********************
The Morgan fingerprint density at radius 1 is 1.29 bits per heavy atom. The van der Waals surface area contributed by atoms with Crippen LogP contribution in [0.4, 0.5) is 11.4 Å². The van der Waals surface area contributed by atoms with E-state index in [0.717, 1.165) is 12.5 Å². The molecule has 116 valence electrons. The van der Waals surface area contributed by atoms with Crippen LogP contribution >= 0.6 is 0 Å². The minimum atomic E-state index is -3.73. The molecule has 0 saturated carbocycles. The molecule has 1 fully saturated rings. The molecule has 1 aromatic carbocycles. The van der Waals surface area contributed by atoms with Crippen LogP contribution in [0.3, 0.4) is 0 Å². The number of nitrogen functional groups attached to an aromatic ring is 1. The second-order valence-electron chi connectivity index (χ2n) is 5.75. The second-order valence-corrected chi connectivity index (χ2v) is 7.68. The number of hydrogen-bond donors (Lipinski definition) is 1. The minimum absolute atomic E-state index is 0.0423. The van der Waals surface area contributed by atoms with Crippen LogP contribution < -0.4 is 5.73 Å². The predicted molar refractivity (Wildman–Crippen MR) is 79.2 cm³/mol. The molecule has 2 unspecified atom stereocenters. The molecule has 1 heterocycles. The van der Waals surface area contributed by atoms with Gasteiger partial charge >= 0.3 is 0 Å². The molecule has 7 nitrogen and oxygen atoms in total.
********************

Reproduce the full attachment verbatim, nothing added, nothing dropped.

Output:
The Morgan fingerprint density at radius 1 is 1.29 bits per heavy atom. The van der Waals surface area contributed by atoms with Crippen LogP contribution in [0.4, 0.5) is 11.4 Å². The van der Waals surface area contributed by atoms with E-state index in [0.717, 1.165) is 12.5 Å². The molecule has 116 valence electrons. The van der Waals surface area contributed by atoms with Crippen LogP contribution >= 0.6 is 0 Å². The minimum atomic E-state index is -3.73. The molecule has 0 saturated carbocycles. The molecule has 1 fully saturated rings. The molecule has 1 aromatic carbocycles. The van der Waals surface area contributed by atoms with Crippen LogP contribution in [0.3, 0.4) is 0 Å². The number of nitrogen functional groups attached to an aromatic ring is 1. The second-order valence-electron chi connectivity index (χ2n) is 5.75. The second-order valence-corrected chi connectivity index (χ2v) is 7.68. The number of hydrogen-bond donors (Lipinski definition) is 1. The minimum absolute atomic E-state index is 0.0423. The van der Waals surface area contributed by atoms with Crippen LogP contribution < -0.4 is 5.73 Å². The predicted molar refractivity (Wildman–Crippen MR) is 79.2 cm³/mol. The molecule has 2 unspecified atom stereocenters. The molecule has 1 heterocycles. The van der Waals surface area contributed by atoms with Gasteiger partial charge >= 0.3 is 0 Å². The molecule has 7 nitrogen and oxygen atoms in total.